We are back from our big adventure in Spain, which for the record was a great trip, but it's always so nice to get back home. Then again, getting home was particularly sweet because the trip back was a crazy adventure in and of itself. That's what traveling is all about, right? I read a quote that said when things go wrong, the real adventure begins.
We spent our last night in Granada (this is the view of the Alhambra from our hotel), which was a bit crowded and hectic for my taste, and then drove our car north toward Madrid, with a stop in Almagro for the night. I may have spelled that wrong. Either way, Almagro was a small dusty little town about 200km south of Madrid which didn't have a whole lot going on, yet it seemed to be a tourist destination as evident by the fact that there were tourists everywhere. It has been designated as a nice tourist destination though I couldn't quite figure out what the draw was. Sure, it was a quaint and pretty little town, but it was also hot and in the middle of nowhere. We did learn, however, that it is the hometown of Pedro Almodovar, which is kind of cool. It was also hard to find our hotel because the maps didn't seem to make sense, or rather they didn't make sense from the way we entered the city. We were all turned around and couldn't orient ourselves to the map. Consequently we drove around in circles looking for certain streets before finally finding the hotel.
Once in town, we explored the town (it's small) and enjoyed eating at the local restaurants. The hotel we stayed at, Casa Rural Tia Pilar De Almagro was kind of neat and quirky, with all these little antique touches everywhere. There was some sort of connection to Almodovar there, as well. In fact, the town had a very Almodovar-esque feel to it. Either way, the hotel had a pool and breakfast came with the room, a win-win in my book. We chowed at breakfast and then headed north to get to Madrid, bearing in mind that we had to return the car to train station by 2:00PM or incur their wrath.
On a quick note about the rental car, they really try to scare you into getting full coverage on the vehicle, throwing out large numbers in the event that anything happens. I really resented it and rejected the coverage, though it made me mega-paranoid whenever we got into the car. All I wanted to do was get that thing back to the agency. Getting full coverage would have tripled the cost of the rental. Is that crazy, or what?
Anyway, we got up early, ate a killer breakfast, and then headed to Madrid, but not before stopping in a small town just south of the capital, Consuegra, where the windmills that supposedly inspired Cervantes exist. It's actually a cool little town and we drove right up the windmills and checked them out. We probably spent too much time there because by the time we hit the road it was getting dangerously close to the rental car return time. In fact, I was pushing the gas pedal to make up the time, and that was just the beginning. As we approached the city, it became clear to us that the map was going to be useless in guiding us to the train station, which is where the rental agency (Hertz) was located. We were literally going into the situation completely lost because the street signs are virtually non-existent on the highway, the traffic was terrible, we were racing against the clock, and Madrid is a huge town. We were on the outskirts and knew at some point we were going to have to dive right in, the question was, when and where.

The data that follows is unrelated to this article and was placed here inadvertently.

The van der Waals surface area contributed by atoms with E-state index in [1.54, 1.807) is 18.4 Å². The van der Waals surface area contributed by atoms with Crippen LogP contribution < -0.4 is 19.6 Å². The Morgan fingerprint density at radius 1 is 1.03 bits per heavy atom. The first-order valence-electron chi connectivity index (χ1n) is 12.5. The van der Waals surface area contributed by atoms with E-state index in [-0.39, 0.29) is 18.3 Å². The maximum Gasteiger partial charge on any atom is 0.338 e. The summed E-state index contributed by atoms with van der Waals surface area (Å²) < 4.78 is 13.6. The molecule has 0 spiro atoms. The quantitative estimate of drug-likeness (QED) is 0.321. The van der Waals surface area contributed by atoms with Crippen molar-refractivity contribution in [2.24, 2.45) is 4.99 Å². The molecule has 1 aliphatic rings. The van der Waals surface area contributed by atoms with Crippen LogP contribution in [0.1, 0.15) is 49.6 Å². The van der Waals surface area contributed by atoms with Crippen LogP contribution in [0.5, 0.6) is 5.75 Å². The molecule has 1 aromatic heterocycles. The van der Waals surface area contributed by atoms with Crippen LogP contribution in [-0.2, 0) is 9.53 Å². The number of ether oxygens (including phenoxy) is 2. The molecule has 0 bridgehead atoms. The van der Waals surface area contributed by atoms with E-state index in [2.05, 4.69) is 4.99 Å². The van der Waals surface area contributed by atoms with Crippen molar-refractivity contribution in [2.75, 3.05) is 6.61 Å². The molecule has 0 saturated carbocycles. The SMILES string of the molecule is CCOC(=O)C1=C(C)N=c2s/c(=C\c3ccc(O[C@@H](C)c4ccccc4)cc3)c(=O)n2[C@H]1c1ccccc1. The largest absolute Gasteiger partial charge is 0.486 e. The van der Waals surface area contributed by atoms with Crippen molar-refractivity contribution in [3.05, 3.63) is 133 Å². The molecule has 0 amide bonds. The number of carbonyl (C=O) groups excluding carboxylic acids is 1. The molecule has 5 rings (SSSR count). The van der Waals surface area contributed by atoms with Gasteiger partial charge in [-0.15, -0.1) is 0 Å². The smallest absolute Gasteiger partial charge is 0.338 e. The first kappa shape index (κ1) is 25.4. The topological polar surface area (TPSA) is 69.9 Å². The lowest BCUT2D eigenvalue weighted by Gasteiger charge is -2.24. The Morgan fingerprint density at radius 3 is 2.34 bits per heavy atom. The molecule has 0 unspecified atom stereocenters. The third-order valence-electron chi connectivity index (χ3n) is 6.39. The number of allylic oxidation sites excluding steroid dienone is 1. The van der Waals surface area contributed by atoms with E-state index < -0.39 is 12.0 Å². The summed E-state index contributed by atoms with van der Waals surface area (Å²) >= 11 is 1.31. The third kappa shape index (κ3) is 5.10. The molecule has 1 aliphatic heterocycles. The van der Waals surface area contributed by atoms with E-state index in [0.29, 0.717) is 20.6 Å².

I don't know why but at some juncture we just turned into the city and hoped for the best. We were just plodding along on the streets when we noticed the train station sign "atocha" except that it was on the highway and we were on the streets. We drove along until we found an on-ramp and crossed our fingers that we hadn't passed the exit for atocha, which we thankfully had not. We followed that sign like it was a beacon of light from heaven, and before we knew it we were in the heart of the city and at the train station. Our challenge, however, was not over yet, not by a long shot. We still had to figure out where the darn rental agency was, and the traffic by the train station was madness. I recalled that someone told me that rental agencies were all down in the big parking lot below the station, so we took a chance and went down a massive driveway where lo and behold, there they were. We found Hertz, pulled up the car and got out. The time was about 2:10PM.
We turned in the car, there was no damage so we managed to come out unscathed despite their scare tactics (except for emotional strain), and then it took us about 45 minutes to find our hotel even though it was just across the street from the train station - it's a big train station. At that point it didn't matter because we got rid of the car with no damage and I was just happy to on my own two feet. Sometimes you just get tired of driving. We spent a mellow evening in Madrid and then flew home on Iberia Airlines, which had great service, not to mention movie screens on each seat. We were tired when we landed in Boston but happy to closer to home, and then took the bus to our car where we discovered that we had a flat tire. A quick call to AAA fixed that, and we were on our way.
We were exhausted when we got home and went to sleep, though I had to work the next day and was extremely jet-lagged, but these are all stories for another time.
Until then, thanks for reading.